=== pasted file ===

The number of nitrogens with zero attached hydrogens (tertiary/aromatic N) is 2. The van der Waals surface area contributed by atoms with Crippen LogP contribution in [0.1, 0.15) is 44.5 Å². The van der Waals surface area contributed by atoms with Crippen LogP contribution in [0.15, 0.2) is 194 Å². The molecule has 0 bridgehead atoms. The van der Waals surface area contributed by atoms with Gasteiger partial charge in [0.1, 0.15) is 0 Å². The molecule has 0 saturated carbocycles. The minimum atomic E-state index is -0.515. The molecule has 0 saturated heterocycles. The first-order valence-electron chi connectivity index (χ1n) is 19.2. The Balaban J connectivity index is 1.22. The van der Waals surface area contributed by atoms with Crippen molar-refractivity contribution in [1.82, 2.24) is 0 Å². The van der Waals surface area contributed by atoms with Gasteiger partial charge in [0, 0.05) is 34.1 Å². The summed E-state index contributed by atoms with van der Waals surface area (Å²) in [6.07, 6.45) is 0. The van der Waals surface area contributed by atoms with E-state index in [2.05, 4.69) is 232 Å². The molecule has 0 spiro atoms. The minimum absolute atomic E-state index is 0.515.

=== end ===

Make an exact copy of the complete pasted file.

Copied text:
The number of nitrogens with zero attached hydrogens (tertiary/aromatic N) is 2. The van der Waals surface area contributed by atoms with Crippen LogP contribution in [0.1, 0.15) is 44.5 Å². The van der Waals surface area contributed by atoms with Crippen LogP contribution in [0.15, 0.2) is 194 Å². The molecule has 0 bridgehead atoms. The van der Waals surface area contributed by atoms with Gasteiger partial charge in [0.1, 0.15) is 0 Å². The molecule has 0 saturated carbocycles. The minimum atomic E-state index is -0.515. The molecule has 0 saturated heterocycles. The first-order valence-electron chi connectivity index (χ1n) is 19.2. The Balaban J connectivity index is 1.22. The van der Waals surface area contributed by atoms with Crippen molar-refractivity contribution in [1.82, 2.24) is 0 Å². The van der Waals surface area contributed by atoms with Gasteiger partial charge in [0, 0.05) is 34.1 Å². The summed E-state index contributed by atoms with van der Waals surface area (Å²) in [6.07, 6.45) is 0. The van der Waals surface area contributed by atoms with E-state index in [2.05, 4.69) is 232 Å². The molecule has 0 spiro atoms. The minimum absolute atomic E-state index is 0.515.